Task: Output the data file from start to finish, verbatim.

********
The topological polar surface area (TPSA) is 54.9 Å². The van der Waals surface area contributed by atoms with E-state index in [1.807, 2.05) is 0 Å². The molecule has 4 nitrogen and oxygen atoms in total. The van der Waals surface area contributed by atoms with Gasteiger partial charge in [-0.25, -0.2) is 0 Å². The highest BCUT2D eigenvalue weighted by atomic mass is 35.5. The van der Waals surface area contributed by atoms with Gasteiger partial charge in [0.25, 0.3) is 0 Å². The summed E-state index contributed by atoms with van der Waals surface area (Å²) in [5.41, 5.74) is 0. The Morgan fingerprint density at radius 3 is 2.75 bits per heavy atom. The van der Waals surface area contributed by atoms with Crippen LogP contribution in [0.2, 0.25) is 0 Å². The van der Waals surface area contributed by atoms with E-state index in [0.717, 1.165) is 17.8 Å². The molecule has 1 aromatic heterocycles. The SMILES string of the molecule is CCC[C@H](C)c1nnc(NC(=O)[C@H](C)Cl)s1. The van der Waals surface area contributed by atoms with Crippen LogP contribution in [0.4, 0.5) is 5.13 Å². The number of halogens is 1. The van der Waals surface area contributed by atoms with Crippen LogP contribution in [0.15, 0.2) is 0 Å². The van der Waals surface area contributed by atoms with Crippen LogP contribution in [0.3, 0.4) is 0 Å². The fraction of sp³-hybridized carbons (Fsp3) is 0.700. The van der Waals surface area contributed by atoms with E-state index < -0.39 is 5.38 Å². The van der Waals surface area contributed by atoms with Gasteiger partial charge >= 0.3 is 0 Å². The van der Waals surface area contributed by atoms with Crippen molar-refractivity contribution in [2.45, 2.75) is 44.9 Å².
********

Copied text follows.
The topological polar surface area (TPSA) is 54.9 Å². The van der Waals surface area contributed by atoms with E-state index in [1.807, 2.05) is 0 Å². The molecule has 4 nitrogen and oxygen atoms in total. The van der Waals surface area contributed by atoms with Gasteiger partial charge in [-0.25, -0.2) is 0 Å². The highest BCUT2D eigenvalue weighted by atomic mass is 35.5. The van der Waals surface area contributed by atoms with Gasteiger partial charge in [0.25, 0.3) is 0 Å². The summed E-state index contributed by atoms with van der Waals surface area (Å²) in [5.41, 5.74) is 0. The Morgan fingerprint density at radius 3 is 2.75 bits per heavy atom. The van der Waals surface area contributed by atoms with Crippen LogP contribution in [0.2, 0.25) is 0 Å². The van der Waals surface area contributed by atoms with E-state index in [0.717, 1.165) is 17.8 Å². The molecule has 1 aromatic heterocycles. The SMILES string of the molecule is CCC[C@H](C)c1nnc(NC(=O)[C@H](C)Cl)s1. The van der Waals surface area contributed by atoms with Crippen LogP contribution in [0.4, 0.5) is 5.13 Å². The number of halogens is 1. The van der Waals surface area contributed by atoms with Crippen LogP contribution in [0.15, 0.2) is 0 Å². The van der Waals surface area contributed by atoms with Crippen LogP contribution in [0.3, 0.4) is 0 Å². The fraction of sp³-hybridized carbons (Fsp3) is 0.700. The van der Waals surface area contributed by atoms with E-state index < -0.39 is 5.38 Å². The van der Waals surface area contributed by atoms with Gasteiger partial charge >= 0.3 is 0 Å². The van der Waals surface area contributed by atoms with Crippen molar-refractivity contribution in [2.45, 2.75) is 44.9 Å².